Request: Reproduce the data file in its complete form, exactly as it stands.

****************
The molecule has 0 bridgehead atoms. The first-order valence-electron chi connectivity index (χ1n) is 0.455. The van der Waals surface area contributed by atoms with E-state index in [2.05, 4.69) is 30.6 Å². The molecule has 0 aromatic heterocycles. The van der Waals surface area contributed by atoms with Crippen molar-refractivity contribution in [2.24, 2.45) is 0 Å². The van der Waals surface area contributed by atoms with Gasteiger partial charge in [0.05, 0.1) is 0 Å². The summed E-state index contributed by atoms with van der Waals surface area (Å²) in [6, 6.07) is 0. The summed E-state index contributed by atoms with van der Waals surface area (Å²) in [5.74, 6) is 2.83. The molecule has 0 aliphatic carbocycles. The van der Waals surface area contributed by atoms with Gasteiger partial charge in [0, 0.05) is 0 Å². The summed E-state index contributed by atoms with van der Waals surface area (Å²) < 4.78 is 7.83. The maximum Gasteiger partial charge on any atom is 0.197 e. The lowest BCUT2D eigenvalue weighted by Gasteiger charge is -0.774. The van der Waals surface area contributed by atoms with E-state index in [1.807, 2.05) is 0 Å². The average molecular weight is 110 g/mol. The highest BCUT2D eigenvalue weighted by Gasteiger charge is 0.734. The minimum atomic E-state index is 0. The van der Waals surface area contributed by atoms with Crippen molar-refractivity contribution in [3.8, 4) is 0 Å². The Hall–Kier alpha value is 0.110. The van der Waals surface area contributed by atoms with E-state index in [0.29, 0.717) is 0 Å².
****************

The molecule has 0 bridgehead atoms. The first-order valence-electron chi connectivity index (χ1n) is 0.455. The van der Waals surface area contributed by atoms with E-state index in [2.05, 4.69) is 30.6 Å². The molecule has 0 aromatic heterocycles. The van der Waals surface area contributed by atoms with Crippen molar-refractivity contribution in [2.24, 2.45) is 0 Å². The van der Waals surface area contributed by atoms with Gasteiger partial charge in [0.05, 0.1) is 0 Å². The summed E-state index contributed by atoms with van der Waals surface area (Å²) in [6, 6.07) is 0. The summed E-state index contributed by atoms with van der Waals surface area (Å²) in [5.74, 6) is 2.83. The molecule has 0 aliphatic carbocycles. The van der Waals surface area contributed by atoms with Gasteiger partial charge in [0, 0.05) is 0 Å². The summed E-state index contributed by atoms with van der Waals surface area (Å²) < 4.78 is 7.83. The maximum Gasteiger partial charge on any atom is 0.197 e. The lowest BCUT2D eigenvalue weighted by Gasteiger charge is -0.774. The van der Waals surface area contributed by atoms with E-state index in [1.807, 2.05) is 0 Å². The average molecular weight is 110 g/mol. The highest BCUT2D eigenvalue weighted by Gasteiger charge is 0.734. The minimum atomic E-state index is 0. The van der Waals surface area contributed by atoms with Crippen molar-refractivity contribution in [3.8, 4) is 0 Å². The Hall–Kier alpha value is 0.110. The van der Waals surface area contributed by atoms with E-state index in [0.29, 0.717) is 0 Å².